• For Service-Learning classes across the curriculum: Students may focus on collecting and designing messaging and outreach recommendations that trusted messengers can use to increase participation among hard to count (HTC) populations. Students may utilize participatory observation, interviews, and focus groups to develop messaging and outreach strategies.  This will provide a substantial pool of information that can inform messaging and outreach at the grassroots organizing level.
  • Check out the following resources on the important role of libraries:

Issue: Distrust

  • Prepare students as liaisons to their own hard-to-count communities

Issue: Staffing

Issue: People want training

  • Develop resources on how the census works
  • These resources from the New England Literacy Resource Center include Spanish-language and easy-to-read, and engaging resources designed for ABE, ASE, and ESOL students: https://nelrc.org/stand-up-and-be-counted/census2020/  

Issue: Off-campus students

Issue: Online completion of the first digital Census

How does the Census Work? FAQs

The census takes place starting April 1, 2020 and is based on the address where someone is living/staying on that specific day.

    • Student highlight: It is NOT based on your “permanent address” or who might claim you as a dependent on their taxes.
    • Students who live on campus in residence halls will have their census information completed for them by their college or university. Everyone else must complete one census form on their own for all the people living at their address.

First, people will be asked to complete an online or phone census form. Those who don’t respond will receive a paper form in the mail. Census enumerators, people from your area who are being employed by the Census, will come to the doors of those who don’t complete the paper form.

Confidentiality: By law, your responses cannot be used against you by
any government agency or court in any way. Read more from the US Census Bureau about Census confidentiality here.

Campuses may want to create their own FAQs specific to their context. Here is an example from James Madison University.

What are the challenges getting a complete count?


There are many factors that may lead to an undercount in the Census:

  • Citizenship status question – The U.S. Supreme Court decided on June 27, 2019 that a citizenship status question WILL NOT be included on the 2020 Census.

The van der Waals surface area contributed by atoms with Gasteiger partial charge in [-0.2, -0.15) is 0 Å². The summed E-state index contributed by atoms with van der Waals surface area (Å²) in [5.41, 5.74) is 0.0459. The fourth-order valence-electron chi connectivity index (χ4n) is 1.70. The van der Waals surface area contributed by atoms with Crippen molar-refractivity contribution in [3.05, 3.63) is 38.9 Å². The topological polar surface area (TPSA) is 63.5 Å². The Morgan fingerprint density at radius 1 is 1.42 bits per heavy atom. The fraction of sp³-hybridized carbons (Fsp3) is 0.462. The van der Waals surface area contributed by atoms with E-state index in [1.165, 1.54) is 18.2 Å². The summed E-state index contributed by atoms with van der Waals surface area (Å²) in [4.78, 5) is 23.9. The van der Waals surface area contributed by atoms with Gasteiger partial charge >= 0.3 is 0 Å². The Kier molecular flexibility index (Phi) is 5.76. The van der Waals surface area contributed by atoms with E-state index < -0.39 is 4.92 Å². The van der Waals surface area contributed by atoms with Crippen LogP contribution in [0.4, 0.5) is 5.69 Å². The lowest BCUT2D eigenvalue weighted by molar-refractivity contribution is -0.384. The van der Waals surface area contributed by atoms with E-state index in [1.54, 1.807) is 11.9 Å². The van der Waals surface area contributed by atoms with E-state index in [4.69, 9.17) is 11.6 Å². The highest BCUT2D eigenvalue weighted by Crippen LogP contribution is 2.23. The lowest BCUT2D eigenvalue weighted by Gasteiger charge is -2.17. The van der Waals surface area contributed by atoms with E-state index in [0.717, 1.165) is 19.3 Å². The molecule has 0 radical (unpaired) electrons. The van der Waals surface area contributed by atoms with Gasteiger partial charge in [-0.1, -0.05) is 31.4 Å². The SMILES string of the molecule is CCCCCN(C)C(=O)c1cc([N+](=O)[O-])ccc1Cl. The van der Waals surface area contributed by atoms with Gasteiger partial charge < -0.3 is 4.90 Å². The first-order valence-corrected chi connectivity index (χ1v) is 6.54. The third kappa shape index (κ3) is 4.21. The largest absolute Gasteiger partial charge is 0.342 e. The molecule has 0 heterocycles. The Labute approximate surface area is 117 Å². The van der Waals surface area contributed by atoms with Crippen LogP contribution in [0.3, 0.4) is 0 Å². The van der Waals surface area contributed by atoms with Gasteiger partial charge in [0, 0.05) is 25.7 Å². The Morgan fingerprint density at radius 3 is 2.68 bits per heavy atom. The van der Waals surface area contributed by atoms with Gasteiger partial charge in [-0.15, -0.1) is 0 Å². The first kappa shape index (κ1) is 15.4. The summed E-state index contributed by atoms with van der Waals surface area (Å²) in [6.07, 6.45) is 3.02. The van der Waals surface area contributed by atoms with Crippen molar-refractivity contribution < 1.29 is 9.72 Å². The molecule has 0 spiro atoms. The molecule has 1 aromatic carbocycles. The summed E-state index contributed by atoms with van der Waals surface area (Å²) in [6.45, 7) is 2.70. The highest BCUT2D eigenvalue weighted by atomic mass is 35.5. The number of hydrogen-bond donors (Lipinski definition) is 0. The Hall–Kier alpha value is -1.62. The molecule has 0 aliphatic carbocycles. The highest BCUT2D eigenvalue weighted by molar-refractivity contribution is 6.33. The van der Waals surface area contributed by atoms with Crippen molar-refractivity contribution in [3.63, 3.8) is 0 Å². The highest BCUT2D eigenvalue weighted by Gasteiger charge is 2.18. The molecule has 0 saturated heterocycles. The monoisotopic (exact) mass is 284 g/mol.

• Many people face barriers to participation, such as people experiencing homelessness, and those speaking languages that the Census online form will not be translated into, such as Hmong, Oromo, and Somali. (Note: Videos and printed materials will also be made available in 59 total languages. Many local community centers, libraries, schools, and nonprofits are also offering other census resources.)
  • Despite the fact that the citizenship question will not be included on the 2020 Census, some communities have uncertainty about whether their other Census data could be used against them.

Addressing Fear and Mistrust:

  • It’s illegal for anyone but the Census Bureau to use your information or share your personal census responses.  2020 Census and Confidentiality Overview
    • Title 13 of U.S. Code states that it is illegal for the Census Bureau to share one’s information with another government entity – federal, state, or local – until 72 years have passed. This means that until that 72-year period expires, no one is ever identified individually in the census data. This also means that the Census Bureau would not be allowed to share an individual’s census information with a local housing authority or a federal agency like ICE.
  • Many do not feel comfortable talking to someone from Census at their door. Fortunately, you can reduce the chance of a census worker coming to your home if your household responds to the census online before enumerators begin going door-to-door.

Counting the Hard to Count in a Census:  

• There has long been confusion, distrust, and other issues that have lead to the historical undercount of particular communities. This includes those experiencing homelessness, Native American communities, and immigrant communities.Moreover, simply being a renter is the number one predictor of going uncounted in the census (you can look up historically undercounted communities from across the country on this map).

  • While are challenges to getting an inclusive count for the Census, there are strategies to follow to it well. (See this report.)
COVID-19 and the Census

Census Bureau COVID-19 Guidance

The key takeaways are:

  • Students should still be counted in their campus community whether they are living in on or off campus housing.  Per the Census Bureau’s residence criteria, in most cases students living away from home at school should be counted at school, even if they are temporarily elsewhere due to the COVID-19 pandemic.
  • For Off Campus Students, continue to encourage them to fill out the Census online at https://my2020census.gov/.  They do not need to have their letter or their Census ID number to fill out the form online.  The Census website can identify them with their off-campus address.  They should communicate with roommates to designate one responder.